5 Documentation Dos and Don’ts That Reduce Risk
September 26, 2018
As our consulting team reviews thousand of medical records each year, we see a consistent list of common documentation issues that present themselves in practices of all size and specialty.
Here are 5 of the most common dos and don’ts we find ourselves explaining to clients.
1. DON’T choose E/M codes based on the amount of documentation the EHR produces.
This may seem like a no brainer. But you’d be surprised how often we see physicians choose higher-level codes when the note is voluminous in page count but lacking in terms of the documentation details required to meet the level of code.
Remember: You must choose an E/M code based on what is medically necessary for the current encounter. That varies depending on the history, examination, and medical decision-making – not the number of pages that print from the EHR.
2. DON’T use the EHR to auto-populate information from the patient’s last visit – unless it’s clinically relevant to the current visit.
The automatic “pulling forward” of notes from a previous visit may seem efficient when the clinic is busy. But using this feature and failing to customize the note with the unique reason for the visit can be dangerous. That’s because every encounter note must be unique.
The right way to use the auto-populated notes from a previous visit is to modify them to reflect the reason and current issues in the current visit. We advise using the “comments” field to express specific discussion points and details that make the encounter distinct.
3. DO evaluate your EHR template use.
If you haven’t customized your templates, it can result in every note looking the same, which is called “cloning” of the note. If a patient’s documentation looks the same, visit after visit, this will not serve you well in an audit.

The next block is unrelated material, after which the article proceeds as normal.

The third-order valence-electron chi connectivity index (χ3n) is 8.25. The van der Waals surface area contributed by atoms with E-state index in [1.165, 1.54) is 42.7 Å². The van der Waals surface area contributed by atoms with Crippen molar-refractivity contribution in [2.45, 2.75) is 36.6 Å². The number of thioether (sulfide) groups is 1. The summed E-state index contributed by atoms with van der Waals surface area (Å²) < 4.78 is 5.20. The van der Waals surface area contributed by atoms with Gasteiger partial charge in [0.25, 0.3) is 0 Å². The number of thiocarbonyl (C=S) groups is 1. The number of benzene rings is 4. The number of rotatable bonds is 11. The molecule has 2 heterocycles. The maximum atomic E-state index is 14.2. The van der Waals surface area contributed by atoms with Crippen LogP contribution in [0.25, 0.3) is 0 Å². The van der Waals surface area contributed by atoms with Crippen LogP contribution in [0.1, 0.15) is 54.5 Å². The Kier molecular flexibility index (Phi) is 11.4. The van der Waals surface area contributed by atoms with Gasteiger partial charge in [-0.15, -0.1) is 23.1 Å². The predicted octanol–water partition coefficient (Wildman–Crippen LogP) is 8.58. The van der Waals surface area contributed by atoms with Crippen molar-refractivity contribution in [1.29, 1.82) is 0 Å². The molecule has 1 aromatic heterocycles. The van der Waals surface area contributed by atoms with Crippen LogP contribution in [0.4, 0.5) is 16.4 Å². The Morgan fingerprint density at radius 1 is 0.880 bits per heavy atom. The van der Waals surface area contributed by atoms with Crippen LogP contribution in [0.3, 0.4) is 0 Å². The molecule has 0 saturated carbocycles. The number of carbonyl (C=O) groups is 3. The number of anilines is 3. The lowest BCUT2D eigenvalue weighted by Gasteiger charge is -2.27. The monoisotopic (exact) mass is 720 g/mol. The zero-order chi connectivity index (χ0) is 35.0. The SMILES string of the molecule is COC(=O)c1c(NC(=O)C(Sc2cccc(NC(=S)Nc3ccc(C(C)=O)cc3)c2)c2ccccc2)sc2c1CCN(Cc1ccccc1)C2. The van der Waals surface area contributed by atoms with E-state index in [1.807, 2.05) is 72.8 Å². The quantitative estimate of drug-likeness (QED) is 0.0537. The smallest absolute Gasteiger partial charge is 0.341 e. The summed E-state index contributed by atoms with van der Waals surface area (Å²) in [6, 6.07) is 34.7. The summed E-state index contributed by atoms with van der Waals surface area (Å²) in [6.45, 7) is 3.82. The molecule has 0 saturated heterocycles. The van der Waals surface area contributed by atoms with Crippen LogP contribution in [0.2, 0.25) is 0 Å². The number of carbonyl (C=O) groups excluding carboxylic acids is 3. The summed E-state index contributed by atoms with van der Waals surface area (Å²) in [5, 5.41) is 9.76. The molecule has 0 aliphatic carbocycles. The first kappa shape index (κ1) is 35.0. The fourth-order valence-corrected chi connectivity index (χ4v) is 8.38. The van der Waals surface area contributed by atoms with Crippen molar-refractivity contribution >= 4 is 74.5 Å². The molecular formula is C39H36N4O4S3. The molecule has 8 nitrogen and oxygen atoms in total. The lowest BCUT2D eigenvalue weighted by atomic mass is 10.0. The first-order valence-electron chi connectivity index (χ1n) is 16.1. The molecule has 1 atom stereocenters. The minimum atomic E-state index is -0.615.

The fix? Customize your EHR templates for the most common diagnoses and conditions you treat. Make sure any template has room for additional text and use this liberally to make each note unique to that individual patient and problem.
4. DON’T forget to document the use of a scribe.
Scribes document patient encounters in the record on a provider’s behalf. They never work independently. Payors expect that the provider they reimburse for services is the same person who created the note and delivered the service. Here’s how to correctly reconcile these two facts in any provider documentation for which a scribe was used:
– Enter the name of the person and add “is acting as a scribe for Dr. X” in the note.
– Direct the scribe to sign the note. Everyone must authenticate his or her own entry; scribes are no exception.
– Be sure the provider signs the note indicating that it is an accurate record of all discussion and actions take during that visit.
5. DO regularly review documentation for level 4 and 5 codes.
Payors use algorithms and analytics tools to spot outlier coding patterns and target them for review and potential payback. Level 4 and 5 E/M codes are particularly in their line of sight.
To make sure you’ve properly documented your level 4 and 5 codes, conduct a quarterly internal review. Randomly select 10 patients for whom each provider billed a level 4 or 5 code in the last 6 months. Review the documentation against E/M service criteria and verify that it matches the level billed. If it doesn’t, provide the physician-specific feedback about corrective action.
We advise groups to conduct peer-to-peer, “blind coding” reviews several times a year to make sure correct documentation techniques are understood and being followed. Physicians review say, five samples of their colleagues’ notes, choose the code they think supports each, and compare that to what was actually billed. You’ll be surprised how much you learn from each other.
What if you do your best to code and document correctly, but a payor still targets you? Teri explains what you can expect here.
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